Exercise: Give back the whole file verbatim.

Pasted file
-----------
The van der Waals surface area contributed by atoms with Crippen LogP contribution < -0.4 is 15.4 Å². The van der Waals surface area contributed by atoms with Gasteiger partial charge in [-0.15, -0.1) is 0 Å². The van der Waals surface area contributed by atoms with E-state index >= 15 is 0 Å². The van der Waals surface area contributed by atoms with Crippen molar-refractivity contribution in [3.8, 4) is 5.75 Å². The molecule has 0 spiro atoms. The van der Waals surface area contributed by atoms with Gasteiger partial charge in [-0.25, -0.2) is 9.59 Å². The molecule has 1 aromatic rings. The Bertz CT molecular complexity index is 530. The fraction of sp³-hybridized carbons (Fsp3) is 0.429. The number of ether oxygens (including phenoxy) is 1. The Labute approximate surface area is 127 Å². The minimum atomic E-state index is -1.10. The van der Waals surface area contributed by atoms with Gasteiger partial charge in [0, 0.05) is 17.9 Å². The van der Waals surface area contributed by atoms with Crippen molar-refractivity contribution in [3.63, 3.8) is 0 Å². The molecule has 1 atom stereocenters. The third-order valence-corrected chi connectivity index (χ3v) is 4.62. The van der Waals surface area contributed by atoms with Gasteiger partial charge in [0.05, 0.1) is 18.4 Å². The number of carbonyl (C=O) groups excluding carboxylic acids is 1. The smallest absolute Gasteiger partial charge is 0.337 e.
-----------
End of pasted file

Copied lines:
The van der Waals surface area contributed by atoms with Crippen LogP contribution < -0.4 is 15.4 Å². The van der Waals surface area contributed by atoms with Gasteiger partial charge in [-0.15, -0.1) is 0 Å². The van der Waals surface area contributed by atoms with E-state index >= 15 is 0 Å². The van der Waals surface area contributed by atoms with Crippen molar-refractivity contribution in [3.8, 4) is 5.75 Å². The molecule has 0 spiro atoms. The van der Waals surface area contributed by atoms with Gasteiger partial charge in [-0.25, -0.2) is 9.59 Å². The molecule has 1 aromatic rings. The Bertz CT molecular complexity index is 530. The fraction of sp³-hybridized carbons (Fsp3) is 0.429. The number of ether oxygens (including phenoxy) is 1. The Labute approximate surface area is 127 Å². The minimum atomic E-state index is -1.10. The van der Waals surface area contributed by atoms with Gasteiger partial charge in [0, 0.05) is 17.9 Å². The van der Waals surface area contributed by atoms with Crippen molar-refractivity contribution in [3.63, 3.8) is 0 Å². The molecule has 1 atom stereocenters. The third-order valence-corrected chi connectivity index (χ3v) is 4.62. The van der Waals surface area contributed by atoms with Gasteiger partial charge in [0.05, 0.1) is 18.4 Å². The number of carbonyl (C=O) groups excluding carboxylic acids is 1. The smallest absolute Gasteiger partial charge is 0.337 e.